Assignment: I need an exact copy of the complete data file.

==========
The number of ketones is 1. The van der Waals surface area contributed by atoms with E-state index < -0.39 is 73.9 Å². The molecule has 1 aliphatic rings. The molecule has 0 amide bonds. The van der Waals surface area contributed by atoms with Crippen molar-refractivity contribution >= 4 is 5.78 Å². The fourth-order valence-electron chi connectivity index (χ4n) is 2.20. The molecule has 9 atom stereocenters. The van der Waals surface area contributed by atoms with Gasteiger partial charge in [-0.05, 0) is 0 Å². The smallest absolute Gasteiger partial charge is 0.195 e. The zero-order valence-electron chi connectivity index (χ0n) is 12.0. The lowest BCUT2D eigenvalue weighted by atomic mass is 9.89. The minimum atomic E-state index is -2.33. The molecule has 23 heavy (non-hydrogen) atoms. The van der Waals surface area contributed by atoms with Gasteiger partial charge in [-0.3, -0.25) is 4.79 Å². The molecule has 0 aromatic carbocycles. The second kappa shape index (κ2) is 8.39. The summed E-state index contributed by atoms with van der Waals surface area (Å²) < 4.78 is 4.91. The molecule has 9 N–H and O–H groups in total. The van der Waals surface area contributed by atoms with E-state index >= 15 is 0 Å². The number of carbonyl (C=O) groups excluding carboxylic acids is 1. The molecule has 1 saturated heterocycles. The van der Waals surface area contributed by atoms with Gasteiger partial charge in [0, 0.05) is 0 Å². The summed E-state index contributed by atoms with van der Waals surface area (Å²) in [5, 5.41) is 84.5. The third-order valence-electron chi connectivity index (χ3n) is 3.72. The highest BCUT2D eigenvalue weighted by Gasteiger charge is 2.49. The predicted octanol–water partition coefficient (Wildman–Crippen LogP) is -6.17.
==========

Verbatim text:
The number of ketones is 1. The van der Waals surface area contributed by atoms with E-state index < -0.39 is 73.9 Å². The molecule has 1 aliphatic rings. The molecule has 0 amide bonds. The van der Waals surface area contributed by atoms with Crippen molar-refractivity contribution >= 4 is 5.78 Å². The fourth-order valence-electron chi connectivity index (χ4n) is 2.20. The molecule has 9 atom stereocenters. The van der Waals surface area contributed by atoms with Gasteiger partial charge in [-0.05, 0) is 0 Å². The smallest absolute Gasteiger partial charge is 0.195 e. The zero-order valence-electron chi connectivity index (χ0n) is 12.0. The lowest BCUT2D eigenvalue weighted by atomic mass is 9.89. The minimum atomic E-state index is -2.33. The molecule has 23 heavy (non-hydrogen) atoms. The van der Waals surface area contributed by atoms with Gasteiger partial charge in [-0.3, -0.25) is 4.79 Å². The molecule has 0 aromatic carbocycles. The second kappa shape index (κ2) is 8.39. The summed E-state index contributed by atoms with van der Waals surface area (Å²) < 4.78 is 4.91. The molecule has 9 N–H and O–H groups in total. The van der Waals surface area contributed by atoms with E-state index >= 15 is 0 Å². The number of carbonyl (C=O) groups excluding carboxylic acids is 1. The molecule has 1 saturated heterocycles. The van der Waals surface area contributed by atoms with Gasteiger partial charge in [0, 0.05) is 0 Å². The summed E-state index contributed by atoms with van der Waals surface area (Å²) in [5, 5.41) is 84.5. The third-order valence-electron chi connectivity index (χ3n) is 3.72. The highest BCUT2D eigenvalue weighted by Gasteiger charge is 2.49. The predicted octanol–water partition coefficient (Wildman–Crippen LogP) is -6.17.